➙ You do value professional qualifications?
➙ Oh, I do. I don't blindly make decisiong based on certificates. You must understand that to an organisation, you skills matter—not your certificates. A shelfload of certificates is not going to do get the job done; your skills will. Professional education helps you achieve these skills no doubt; so education is your headache, not mine. Do whatever it takes for you to learn the skills—all kinds of skills.
➙ I am presuming that you don't value much of the resume too.
➙ A resume must be a balanced snapshot of what I want to know about you and what you want to me to know about you. Most resumes today are about the latter than the former. So how much I value a resume depends on what the resume tells me. Such information like your strengths, skills, professional qualification, experience, what you think you can contribute, where you think you can take the process, references to your domain expertise like an account on the Internet, are what I wish to see in a resume.
➙ I've often felt that there are some redundant parts in the common format of resume we see today, like the objective and declaration.
➙ To me, it is a waste of time, paper and toner.
➙ I feel the same. There are only two objectives to work: to make money and/or to be a part of some project a person likes. There is no other objective for anyone to work as far as I know.
➙ Nor am I aware of any HRs who actually take objective clauses seriously. And if there are, I wish to know why.
➙ Talking about other sections, most resumes mention strengths.
➙ They do, but in a mediocre manner. I often see strengths such as good communication skills, confidence, etc.
➙ Why are they mediocre strengths?
➙ They are not mediocre strengths. Mentioning them as strengths in a resume is mediocrity. Truth be said, such qualities are expected from every candidate and almost all of the candidates posses them.
➙ So what is the right manner to mention strengths?
➙ You must mention strengths that are directly applicable and are relevant to your profession. If you an engineer, your problem solving skills and algorithmic thinking are excellent skills to mention. If you are in the hospitality industry, use of positive languages and ownership of problems are relevant skills to mention.
➙ (Thinks for a while) That makes sense. So why do most people mention strengths in mediocre ways?
➙ Ignorance. Truth be said, I too have mentioned strengths in such mediocre manner.
➙ You did too!
➙ I am as much of a person as everyone is.
➙ What is the reason for ignorance?
➙ Primarily because, like most people, I too received the standard resume training: copy a popular resume format and replace some fields with your information.
➙ It is funny to see that despite our education system focusing on jobs, it does not really teach much on resume building. On an individual level, the difficulty is in finding out one's skills that can be put on the resume; those that are relevant and applicable to the profession, as you said.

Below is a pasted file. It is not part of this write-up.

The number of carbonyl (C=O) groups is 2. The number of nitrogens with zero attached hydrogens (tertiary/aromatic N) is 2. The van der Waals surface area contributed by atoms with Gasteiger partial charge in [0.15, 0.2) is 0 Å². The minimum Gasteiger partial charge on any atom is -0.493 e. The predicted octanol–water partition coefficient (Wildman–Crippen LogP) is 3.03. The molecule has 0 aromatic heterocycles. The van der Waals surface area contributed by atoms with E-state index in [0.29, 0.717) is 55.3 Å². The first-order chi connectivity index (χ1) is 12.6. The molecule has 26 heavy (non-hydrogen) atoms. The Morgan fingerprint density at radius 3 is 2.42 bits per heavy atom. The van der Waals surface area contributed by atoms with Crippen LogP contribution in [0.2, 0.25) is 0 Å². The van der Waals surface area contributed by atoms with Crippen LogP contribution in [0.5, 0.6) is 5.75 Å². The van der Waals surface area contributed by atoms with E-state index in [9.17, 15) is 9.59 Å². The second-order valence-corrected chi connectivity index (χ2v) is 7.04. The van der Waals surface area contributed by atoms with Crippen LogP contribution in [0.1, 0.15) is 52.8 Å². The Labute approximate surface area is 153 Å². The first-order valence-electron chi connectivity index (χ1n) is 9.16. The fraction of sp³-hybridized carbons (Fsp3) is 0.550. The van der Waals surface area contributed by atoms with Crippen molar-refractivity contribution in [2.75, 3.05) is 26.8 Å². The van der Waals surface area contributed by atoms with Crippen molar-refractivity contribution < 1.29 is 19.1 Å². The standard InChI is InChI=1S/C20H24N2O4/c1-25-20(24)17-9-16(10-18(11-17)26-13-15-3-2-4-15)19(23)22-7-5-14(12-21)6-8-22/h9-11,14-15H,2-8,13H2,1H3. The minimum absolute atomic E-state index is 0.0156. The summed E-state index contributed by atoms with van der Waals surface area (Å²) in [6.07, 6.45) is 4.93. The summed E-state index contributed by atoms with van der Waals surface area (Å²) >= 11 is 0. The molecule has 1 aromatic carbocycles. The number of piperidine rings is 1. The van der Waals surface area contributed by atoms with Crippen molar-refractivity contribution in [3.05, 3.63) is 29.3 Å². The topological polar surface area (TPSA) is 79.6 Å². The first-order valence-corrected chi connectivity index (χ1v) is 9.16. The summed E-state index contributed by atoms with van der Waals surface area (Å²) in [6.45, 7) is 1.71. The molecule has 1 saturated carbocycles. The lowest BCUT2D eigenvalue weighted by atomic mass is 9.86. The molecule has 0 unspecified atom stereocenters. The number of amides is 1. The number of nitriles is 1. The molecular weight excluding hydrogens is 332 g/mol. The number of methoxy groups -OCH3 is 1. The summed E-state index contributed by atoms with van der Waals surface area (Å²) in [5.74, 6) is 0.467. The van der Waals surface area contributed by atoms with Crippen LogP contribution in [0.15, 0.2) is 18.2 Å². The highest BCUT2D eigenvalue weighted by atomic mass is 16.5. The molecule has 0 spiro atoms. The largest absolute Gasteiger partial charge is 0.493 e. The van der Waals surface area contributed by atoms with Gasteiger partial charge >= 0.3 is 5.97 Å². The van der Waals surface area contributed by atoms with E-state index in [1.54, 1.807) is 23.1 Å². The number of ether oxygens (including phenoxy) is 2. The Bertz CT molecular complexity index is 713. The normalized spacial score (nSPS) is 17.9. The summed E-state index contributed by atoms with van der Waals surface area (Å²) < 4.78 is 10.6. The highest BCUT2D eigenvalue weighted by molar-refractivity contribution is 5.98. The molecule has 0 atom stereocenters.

➙ To mention relevant strengths, you must know yourself and the profession well. Awareness of the industry is essential to understand what strengths are relevant, and awareness of yourself is a requisite to figure out what strengths you posses.
➙ Most people are unaware of themselves.
➙ We are not trained to be.
➙ Then how do we know ourselves?
➙ Well, there are many ways, but the easier ones - so that most people can follow - are to self evaluate and value peer feedback.
➙ I understand what peer feedback is.
➙ Careful with peer feedback. Do not value everyone's feedback, most hardly know you and judge you through their metrics. What they think of you need not be true. Always have few people who know you quite well to give peer feedback. Their opinions on you are more likely to be true.
➙ Right, not tell me about self evaluation. It sounds like a therapy.
➙ All I mean is, take some moments frequently to analyse yourself, especially on how you behaved during and after certain incidents in life and the various decisions you made during the week. That will open up a window to realising what you are.
➙ Hard thing to do. I do not see very many people doing it.
➙ If you want to know yourself, you must spend time with yourself. Self evaluation will help you analyse your decision making skills too.
➙ By reflecting if your decisions were influenced by any psychological biases, effects, pre-suppositions or mental conditionings.
➙ It is a though exercise.
➙ With practice it becomes second nature.
➙ To practice one needs guidance - somewhere to start and knowledge to proceed.
➙ I am not a guru, but here are my thoughts on it. You must first have a desire to self evaluate - a desire, not a wish.
➙ What's the difference?
➙ A wish is what you want, while a desire is your wish on adrenaline. When your wish becomes a desire, you suffer from a feeling of un-fulfilment until you have achieved that desire. It is a powerful emotion that drives you. And this drive on most cases shows you the way to achieve it.
➙ A desire... and?
➙ I can only tell you what I do. And you must not mistake it to be an advise for you or someone else. The world is filled with advices and I do not want to contribute more, nor do I like telling others what to do. Instead I make and break arguments and provide perspectives. You must ultimately decide what to do.
➙ If you are over with your disclaimers, tell me what's next.